Matching Items (20)

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What's in a game's name?: task framing, learning, and enjoyment in an educational game

Description

This study explores the influence of framing and activity type on expectations of learning and enjoyment as well as performance in a paraphrase identification task. In the first experiment, 80

This study explores the influence of framing and activity type on expectations of learning and enjoyment as well as performance in a paraphrase identification task. In the first experiment, 80 students played one of three activities framed as either a "play" or "learning" task. Students then completed one of three activities; learning only, an educational game, or a play only activity. Results showed that the play frame had an effect on learning expectations prior to completing the activity, but had no effect after completing the activity. Students who completed the educational game scored significantly higher on the posttest learning assessment than those in the play only activity. Pairwise comparisons also indicated that students who completed the educational game performed just as well as the learning only activity when given the posttest learning assessment. Performance in the paraphrase identification task was collected using data logged from student interactions, and it was established that although there was an interaction between performance and activity type, this interaction was due to a significant difference during the second round. These results suggest that framing can influence initial expectations, and educational games can teach a simple writing strategy without distracting from the educational task. A second experiment using 80 students was conducted to determine if a stronger frame would influence expectations and to replicate the effect of activity type on learning and enjoyment. The second study showed no effect of framing on expected or reported enjoyment and learning. The performance results showed a significant interaction between performance and activity type, with the interaction being driven by the first round that students completed. However, the effect of activity type was replicated, suggesting that game features can enhance student enjoyment and are not a detriment to learning simple strategy-based tasks.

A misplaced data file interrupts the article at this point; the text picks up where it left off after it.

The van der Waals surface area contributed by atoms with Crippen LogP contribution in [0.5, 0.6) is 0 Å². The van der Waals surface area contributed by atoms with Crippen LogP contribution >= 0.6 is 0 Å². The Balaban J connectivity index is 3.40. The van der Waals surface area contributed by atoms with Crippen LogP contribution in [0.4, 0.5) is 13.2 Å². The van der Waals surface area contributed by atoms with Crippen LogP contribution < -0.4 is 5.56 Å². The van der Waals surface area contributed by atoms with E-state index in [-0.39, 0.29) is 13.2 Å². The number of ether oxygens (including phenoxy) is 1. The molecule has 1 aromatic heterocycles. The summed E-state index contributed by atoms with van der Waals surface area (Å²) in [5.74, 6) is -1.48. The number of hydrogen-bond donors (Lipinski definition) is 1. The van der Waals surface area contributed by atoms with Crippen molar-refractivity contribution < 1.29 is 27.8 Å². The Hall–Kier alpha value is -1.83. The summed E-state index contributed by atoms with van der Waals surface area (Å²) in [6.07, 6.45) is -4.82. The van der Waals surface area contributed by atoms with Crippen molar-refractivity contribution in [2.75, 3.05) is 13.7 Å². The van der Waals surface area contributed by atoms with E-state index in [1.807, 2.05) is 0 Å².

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Created

Date Created
  • 2013

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An empirical assessment of the magician's "off-beat

Description

Magicians are informal cognitive scientists who regularly test their hypotheses in the real world. As such, they can provide scientists with novel hypotheses for formal psychological research as well as